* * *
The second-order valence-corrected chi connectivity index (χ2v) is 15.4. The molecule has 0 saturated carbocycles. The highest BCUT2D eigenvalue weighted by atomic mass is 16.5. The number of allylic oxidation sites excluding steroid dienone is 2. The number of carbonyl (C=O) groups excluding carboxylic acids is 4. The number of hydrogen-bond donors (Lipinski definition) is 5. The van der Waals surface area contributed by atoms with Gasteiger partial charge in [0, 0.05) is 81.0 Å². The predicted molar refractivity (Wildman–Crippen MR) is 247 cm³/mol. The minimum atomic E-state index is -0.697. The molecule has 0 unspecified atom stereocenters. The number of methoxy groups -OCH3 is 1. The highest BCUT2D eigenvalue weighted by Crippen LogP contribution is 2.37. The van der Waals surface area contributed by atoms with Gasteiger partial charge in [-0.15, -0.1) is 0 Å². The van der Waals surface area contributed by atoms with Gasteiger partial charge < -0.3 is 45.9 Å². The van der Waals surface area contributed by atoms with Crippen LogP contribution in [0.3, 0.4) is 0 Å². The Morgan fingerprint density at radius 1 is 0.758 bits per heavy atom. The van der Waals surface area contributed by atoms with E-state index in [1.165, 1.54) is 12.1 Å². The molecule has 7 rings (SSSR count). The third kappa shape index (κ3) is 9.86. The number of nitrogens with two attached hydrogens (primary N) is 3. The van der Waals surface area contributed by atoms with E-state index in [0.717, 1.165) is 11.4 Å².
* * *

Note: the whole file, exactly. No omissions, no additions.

The second-order valence-corrected chi connectivity index (χ2v) is 15.4. The molecule has 0 saturated carbocycles. The highest BCUT2D eigenvalue weighted by atomic mass is 16.5. The number of allylic oxidation sites excluding steroid dienone is 2. The number of carbonyl (C=O) groups excluding carboxylic acids is 4. The number of hydrogen-bond donors (Lipinski definition) is 5. The van der Waals surface area contributed by atoms with Gasteiger partial charge in [0, 0.05) is 81.0 Å². The predicted molar refractivity (Wildman–Crippen MR) is 247 cm³/mol. The minimum atomic E-state index is -0.697. The molecule has 0 unspecified atom stereocenters. The number of methoxy groups -OCH3 is 1. The highest BCUT2D eigenvalue weighted by Crippen LogP contribution is 2.37. The van der Waals surface area contributed by atoms with Gasteiger partial charge in [-0.15, -0.1) is 0 Å². The van der Waals surface area contributed by atoms with Gasteiger partial charge < -0.3 is 45.9 Å². The van der Waals surface area contributed by atoms with Crippen LogP contribution in [0.3, 0.4) is 0 Å². The Morgan fingerprint density at radius 1 is 0.758 bits per heavy atom. The van der Waals surface area contributed by atoms with E-state index in [1.165, 1.54) is 12.1 Å². The molecule has 7 rings (SSSR count). The third kappa shape index (κ3) is 9.86. The number of nitrogens with two attached hydrogens (primary N) is 3. The van der Waals surface area contributed by atoms with E-state index in [0.717, 1.165) is 11.4 Å².